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Familial Hypercholesterolemia Workup

  • Author: Mose July, MD; Chief Editor: Romesh Khardori, MD, PhD, FACP  more...
Updated: Jul 10, 2016

Laboratory Studies

The diagnosis of both homozygous and heterozygous FH is based primarily on the finding of severe LDLc elevations in the absence of secondary causes of hypercholesterolemia with triglyceride levels that are within the reference range or mildly elevated and HDL cholesterol (HDLc) levels that are within the reference range or slightly low. A probable diagnosis of heterozygous FH can be made if the LDLc level is greater than 330 mg/dL or if tendon xanthomas are present in a patient with an LDLc level above the 95th percentile. Definitive diagnosis can be made only with gene or receptor analysis.

A substantial increase in serum triglyceride levels should raise the possibility of another lipid disorder.

Lipid analysis

Cholesterol levels are severely elevated in children and adults with homozygous FH, with total cholesterol and LDLc levels greater than 600 mg/dL and triglyceride levels within the reference range.

In patients with heterozygous FH, LDLc levels are commonly higher than 250 mg/dL and usually increase with age. An LDLc level higher than 200 mg/dL in a patient younger than 20 years is highly suggestive of heterozygous FH or, possibly, familial ligand defective apoB-100 (see Pathophysiology). In adults, LDLc levels higher than 290-300 mg/dL suggest heterozygous FH.

Lipoprotein (a) may be measured because patients with both heterozygous FH and high levels of lipoprotein (a) (>30 mg/dL) have a worse prognosis than those with normal levels of lipoprotein (a). However, all patients with FH are at very high risk for CAD and because no data are available to suggest that lipoprotein (a) should be specifically targeted for treatment.

Tests to rule out secondary hypercholesterolemia

Other laboratory testing may be suggestive by findings discerned thorough history and physical examination.

In the absence of symptoms or signs suggestive of a particular disorder, a limited workup should be performed to rule out secondary hypercholesterolemia.

Basic tests to rule out diabetes, hypothyroidism, hepatic disease, and renal disease are usually sufficient.


Imaging Studies

Patients with homozygous FH should receive Doppler echocardiographic evaluation of the heart and aorta annually and, if available, computed-tomography coronary angiography every 5 years or more frequently if clinically indicated, taking into account the radiation exposure and severity of subclinical disease.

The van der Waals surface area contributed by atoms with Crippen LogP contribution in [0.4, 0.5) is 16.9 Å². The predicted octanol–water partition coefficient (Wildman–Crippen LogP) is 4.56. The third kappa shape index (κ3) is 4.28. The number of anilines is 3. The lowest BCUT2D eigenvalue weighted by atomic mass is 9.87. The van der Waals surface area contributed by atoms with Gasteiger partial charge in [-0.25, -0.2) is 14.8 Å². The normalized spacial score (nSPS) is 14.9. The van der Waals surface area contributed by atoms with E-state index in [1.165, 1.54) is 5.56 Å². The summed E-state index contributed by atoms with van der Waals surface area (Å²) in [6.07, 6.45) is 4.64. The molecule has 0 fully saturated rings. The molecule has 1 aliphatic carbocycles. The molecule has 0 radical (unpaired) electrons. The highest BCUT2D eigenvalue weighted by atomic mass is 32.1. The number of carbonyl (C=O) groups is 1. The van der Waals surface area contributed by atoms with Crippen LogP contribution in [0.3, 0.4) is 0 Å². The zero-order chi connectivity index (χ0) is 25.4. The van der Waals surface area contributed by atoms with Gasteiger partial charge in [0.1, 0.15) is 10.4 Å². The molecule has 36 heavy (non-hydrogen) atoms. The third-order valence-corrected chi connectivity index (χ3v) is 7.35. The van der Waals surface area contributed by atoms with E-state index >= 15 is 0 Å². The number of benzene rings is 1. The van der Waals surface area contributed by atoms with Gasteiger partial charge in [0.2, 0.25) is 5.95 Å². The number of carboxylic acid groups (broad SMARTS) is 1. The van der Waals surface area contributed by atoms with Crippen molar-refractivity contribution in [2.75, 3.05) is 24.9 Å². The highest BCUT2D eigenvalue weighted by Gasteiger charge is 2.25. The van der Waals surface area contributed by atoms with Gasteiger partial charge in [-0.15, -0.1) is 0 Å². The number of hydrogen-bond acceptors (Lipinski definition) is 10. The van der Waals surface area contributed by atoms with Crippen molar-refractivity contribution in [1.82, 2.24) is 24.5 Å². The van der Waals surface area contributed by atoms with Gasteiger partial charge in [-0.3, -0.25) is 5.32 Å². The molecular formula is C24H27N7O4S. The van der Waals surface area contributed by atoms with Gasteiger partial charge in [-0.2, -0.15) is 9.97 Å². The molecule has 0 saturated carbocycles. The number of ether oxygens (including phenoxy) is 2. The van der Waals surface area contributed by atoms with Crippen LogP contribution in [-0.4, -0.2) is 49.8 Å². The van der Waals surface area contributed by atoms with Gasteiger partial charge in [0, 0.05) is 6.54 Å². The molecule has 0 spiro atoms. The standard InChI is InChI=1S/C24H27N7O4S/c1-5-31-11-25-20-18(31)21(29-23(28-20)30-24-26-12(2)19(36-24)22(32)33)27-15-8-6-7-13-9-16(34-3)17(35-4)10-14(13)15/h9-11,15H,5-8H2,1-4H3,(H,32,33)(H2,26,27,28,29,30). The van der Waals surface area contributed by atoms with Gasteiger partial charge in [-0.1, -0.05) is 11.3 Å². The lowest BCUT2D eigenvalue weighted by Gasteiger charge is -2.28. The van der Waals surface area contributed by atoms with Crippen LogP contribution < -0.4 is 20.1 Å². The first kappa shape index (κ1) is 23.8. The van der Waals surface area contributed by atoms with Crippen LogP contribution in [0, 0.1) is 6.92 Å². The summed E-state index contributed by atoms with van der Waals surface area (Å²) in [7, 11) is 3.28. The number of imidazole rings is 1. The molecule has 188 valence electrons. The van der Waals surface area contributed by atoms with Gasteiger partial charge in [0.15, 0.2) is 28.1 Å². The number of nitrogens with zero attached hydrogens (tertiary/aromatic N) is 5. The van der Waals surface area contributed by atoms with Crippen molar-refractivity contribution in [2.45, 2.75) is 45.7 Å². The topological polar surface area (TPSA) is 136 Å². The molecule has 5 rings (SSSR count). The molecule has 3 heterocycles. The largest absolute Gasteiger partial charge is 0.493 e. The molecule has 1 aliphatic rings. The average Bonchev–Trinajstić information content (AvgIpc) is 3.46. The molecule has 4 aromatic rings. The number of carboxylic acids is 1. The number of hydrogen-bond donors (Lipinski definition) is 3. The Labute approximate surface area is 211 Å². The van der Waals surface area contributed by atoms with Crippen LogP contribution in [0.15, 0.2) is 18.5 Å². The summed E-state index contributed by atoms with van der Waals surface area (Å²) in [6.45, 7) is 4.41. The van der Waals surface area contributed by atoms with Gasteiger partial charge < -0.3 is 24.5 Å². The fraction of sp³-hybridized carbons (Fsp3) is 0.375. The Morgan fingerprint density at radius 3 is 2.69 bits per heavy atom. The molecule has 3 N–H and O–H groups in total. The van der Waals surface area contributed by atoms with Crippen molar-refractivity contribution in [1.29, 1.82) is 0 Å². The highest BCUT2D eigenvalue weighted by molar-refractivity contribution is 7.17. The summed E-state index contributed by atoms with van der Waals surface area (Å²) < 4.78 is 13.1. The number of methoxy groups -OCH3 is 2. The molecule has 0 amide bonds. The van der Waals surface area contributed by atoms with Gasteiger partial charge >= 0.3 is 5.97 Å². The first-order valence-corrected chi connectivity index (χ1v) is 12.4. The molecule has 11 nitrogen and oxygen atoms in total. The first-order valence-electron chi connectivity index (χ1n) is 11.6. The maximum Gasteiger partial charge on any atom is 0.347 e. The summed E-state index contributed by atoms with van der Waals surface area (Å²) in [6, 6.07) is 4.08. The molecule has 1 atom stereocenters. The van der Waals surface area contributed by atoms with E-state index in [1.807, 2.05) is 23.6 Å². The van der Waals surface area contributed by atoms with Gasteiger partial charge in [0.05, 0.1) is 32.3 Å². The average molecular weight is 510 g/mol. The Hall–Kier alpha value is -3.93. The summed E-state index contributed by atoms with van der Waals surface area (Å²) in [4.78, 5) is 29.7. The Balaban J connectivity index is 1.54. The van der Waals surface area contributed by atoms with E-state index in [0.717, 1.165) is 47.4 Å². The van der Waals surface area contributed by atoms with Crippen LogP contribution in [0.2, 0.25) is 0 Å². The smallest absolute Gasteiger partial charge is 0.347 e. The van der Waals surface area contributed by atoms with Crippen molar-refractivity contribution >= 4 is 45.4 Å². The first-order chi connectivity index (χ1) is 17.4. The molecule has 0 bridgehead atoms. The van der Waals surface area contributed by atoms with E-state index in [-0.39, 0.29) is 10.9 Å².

Children with homozygous FH should be referred to a pediatric cardiologist for consideration of vascular imaging studies (Pet scan, determination of carotid intima medial thickness, coronary catheterization) that can direct treatment for hypercholesterolemia.

Radiographic imaging of the Achilles tendon helps accurately measure Achilles tendon xanthomas, but the findings do not change lipid management.


Other Tests

Lipoprotein electrophoresis is expensive and is unnecessary for the diagnosis of FH. Moreover, in the absence of preparative ultracentrifugation, it has no place in the workup of any lipid disorder. If fasting lipid analysis reveals elevated triglyceride levels and the diagnosis of FH is in doubt, beta quantification (ultracentrifugation and electrophoresis) may be performed at a major lipid center or one of the few commercial sites in the United States and other countries that performs this procedure.

LDL receptor analysis can be used to identify the specific LDL receptor defect. However, this analysis can only be performed at certain research laboratories and is expensive; and the results have no impact on management. LDL receptor or apoB-100 studies can help distinguish heterozygous FH from the similar syndrome of familial defective apoB-100, but this finding would not alter treatment.



The presence of an unusually high LDLc level should make identifying a cutaneous lesion straightforward. Possible entities include xanthelasmas or xanthomas.

If identification of a cutaneous lesion is unclear and the diagnosis of heterozygous FH is uncertain, a biopsy can be performed. Both xanthelasmas and the xanthomas of FH contain accumulations of cholesterol. By contrast, eruptive xanthomas in patients with severe hypertriglyceridemia (levels >1000 mg/dL) contain triglycerides (fat).

Contributor Information and Disclosures